Friday, September 29, 2006

Are Americans unspeakably vile?... No, actually...

Liberty Cat asks this question in a recent blog post. And I must confess, on the face of a 65-34 vote in the US Senate and a 253-168 vote in the House of Representatives, one might easily draw that conclusion.

However, it is still the case that there are reasonable people on the other side of the pond, and this resolution, recently passed at the summer meeting of the Democratic National Committee is proof of that...

The following Resolution, submitted by Democrats Abroad was adopted on August 19, 2006, by the Democratic National Committee (DNC), at a meeting in Chicago, Illinois.

Submitted by: Michael A. Ceurvorst, Chair, Democrats Abroad with twenty + co-sponsors including four DNC Vice-chairs, seven state chairs and dozens of others.

TEXT OF TORTURE RESOLUTION Resolution condemns any incident of abuse of prisoners or the use of torture by any agent or agency of the United States.

WHEREAS, torture violates the U.S. Constitution, statutes, and core American beliefs in the dignity and integrity of each person that have always been essential to our system of government and way of life; and
WHEREAS, torture also violates a fundamental prohibition of current international law and specifically the Geneva Conventions, and its breach is considered a crime of universal jurisdiction; and
WHEREAS, torture is not a partisan concern and constitutes a violation that all Americans should resolutely oppose in principle and in practice;
WHEREAS, rejecting torture re-affirms fundamental American beliefs in the essential dignity of each human being, provides common ground with current and aspiring democracies around the world, and undercuts terrorist recruitment by reaffirming American commitment to human rights; and
WHEREAS, a failure to take a stand against torture and its practice by any agent or agency of our United States of America can be seen to jeopardize our system of values and governance; and
WHEREAS, numerous credible allegations of torture by agents or agencies of the United States await adequate investigation to establish accountability;
THEREFORE BE IT RESOLVED, that the Democratic National Committee (DNC) hereby condemns any incident of abuse of prisoners or the use of torture by any agent or agency of the United States; and
BE IT FURTHER RESOLVED, that the DNC reaffirms the importance of making human rights and the rule of law guiding forces for conduct by all agents and agencies of the government of the United States, and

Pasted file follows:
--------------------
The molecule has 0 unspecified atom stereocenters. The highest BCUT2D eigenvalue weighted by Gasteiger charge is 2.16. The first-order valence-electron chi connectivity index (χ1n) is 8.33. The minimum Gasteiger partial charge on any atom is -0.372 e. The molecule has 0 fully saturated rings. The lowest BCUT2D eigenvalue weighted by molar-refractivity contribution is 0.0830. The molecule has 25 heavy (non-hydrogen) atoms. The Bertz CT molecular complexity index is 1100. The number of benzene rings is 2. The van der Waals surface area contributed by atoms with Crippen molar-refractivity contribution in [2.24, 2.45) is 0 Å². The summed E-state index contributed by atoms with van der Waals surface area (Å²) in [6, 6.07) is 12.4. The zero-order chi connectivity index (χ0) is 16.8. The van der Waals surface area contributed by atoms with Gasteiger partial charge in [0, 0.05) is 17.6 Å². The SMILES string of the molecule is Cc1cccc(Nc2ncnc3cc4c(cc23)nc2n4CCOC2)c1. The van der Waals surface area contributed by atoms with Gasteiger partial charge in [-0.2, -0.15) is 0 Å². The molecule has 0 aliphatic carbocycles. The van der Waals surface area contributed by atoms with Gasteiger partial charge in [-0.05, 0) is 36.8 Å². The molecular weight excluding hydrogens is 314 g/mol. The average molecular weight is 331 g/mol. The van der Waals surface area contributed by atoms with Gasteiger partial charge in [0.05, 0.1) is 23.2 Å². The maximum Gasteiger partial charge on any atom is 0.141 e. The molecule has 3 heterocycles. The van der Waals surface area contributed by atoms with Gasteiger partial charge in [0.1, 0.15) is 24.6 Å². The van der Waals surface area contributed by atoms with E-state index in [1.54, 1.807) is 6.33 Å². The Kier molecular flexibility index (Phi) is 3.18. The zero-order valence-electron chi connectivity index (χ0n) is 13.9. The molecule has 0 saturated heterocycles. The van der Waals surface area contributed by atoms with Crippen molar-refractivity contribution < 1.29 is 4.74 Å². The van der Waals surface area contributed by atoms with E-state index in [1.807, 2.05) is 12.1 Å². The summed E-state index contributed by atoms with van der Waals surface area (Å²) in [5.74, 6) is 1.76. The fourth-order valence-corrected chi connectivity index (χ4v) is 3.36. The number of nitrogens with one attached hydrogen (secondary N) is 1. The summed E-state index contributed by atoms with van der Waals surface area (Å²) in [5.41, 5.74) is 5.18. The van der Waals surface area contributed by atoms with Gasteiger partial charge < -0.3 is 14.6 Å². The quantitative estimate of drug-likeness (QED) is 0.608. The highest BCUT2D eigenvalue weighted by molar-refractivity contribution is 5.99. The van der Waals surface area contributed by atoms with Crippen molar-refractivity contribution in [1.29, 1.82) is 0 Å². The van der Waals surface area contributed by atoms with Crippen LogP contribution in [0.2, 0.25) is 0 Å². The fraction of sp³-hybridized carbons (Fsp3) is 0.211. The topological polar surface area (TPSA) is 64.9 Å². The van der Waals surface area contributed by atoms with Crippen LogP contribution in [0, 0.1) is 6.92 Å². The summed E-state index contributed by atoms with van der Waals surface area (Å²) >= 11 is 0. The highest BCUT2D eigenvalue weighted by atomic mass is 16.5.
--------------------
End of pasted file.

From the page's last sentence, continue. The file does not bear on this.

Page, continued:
BE IT FURTHER RESOLVED, that the DNC calls on all Americans to demand accountability for those who have demonstrably engaged in torture and those whose policies condoned, allowed, or encouraged the practice of torture and violation of international conventions.

It's only a pity that a minority of Democratic Senators and Congressmen found it appropriate to vote against Party policy...


Liberal Neil said...

True - although the fact that a sizeable majority voted against Bush on this is a big leap forward from a couple of years ago.

istanbultory said...

The Dems will regain the House, make a few pick-ups in the Senate....but it's going to be President McCain in Jan. 2009.

LibertyCat said...

I wasn't accusing the Democrats of being unspeakably vile - I was more concerned about the American voter.

The vast majority of the US Congress don't face competitive elections in November - two thirds of the Senate aren't up for election at all, and most House members have gerrymandered safe seats.

To a first approximation, every Democrat with a competitive election coming up voted for torture. This is because they think (as do the Republican strategists that are planning to make torture an election issue) that voting against torture will hurt them at the ballot box.

If voting against torture is a serious negative at the ballot box, then the voters are unspeakably vile. Politicians who vote for torture are just doing their job, although you could make a decent case that this is the kind of occasion where "just doing your job" is no excuse.

Mark Valladares said...

Liberty Cat,

I suspect that it's all about 'energising the base'. It's actually easier to motivate people to come out and vote against something than it is to get them to come out and vote for something, especially in an era of soundbite politics.

Many Americans are convinced that miscarriages of justice don't happen to innocent people thus, if you're being tortured, you must have been guilty, which might explain the comparative acquiesence with Guantanamo Bay's Camp X-Ray.

Indeed, the Bush Administration are doing everything in their power to keep torture out of view from the American people, what with extraordinary rendition. It's also noticeable that, when detainees are found to be innocent, they are released somewhere far away, with no fanfare, and usually transferred in hoods and manacles - an odd way to treat the supposedly not-guilty.

But in a country where the right to bear arms is treated as sacred, where the death penalty is prevalent and to some extent unremarked upon, and where access to a broader world view is limited, to say the least, should we be surprised that an 'eye for an eye' sense of justice prevails?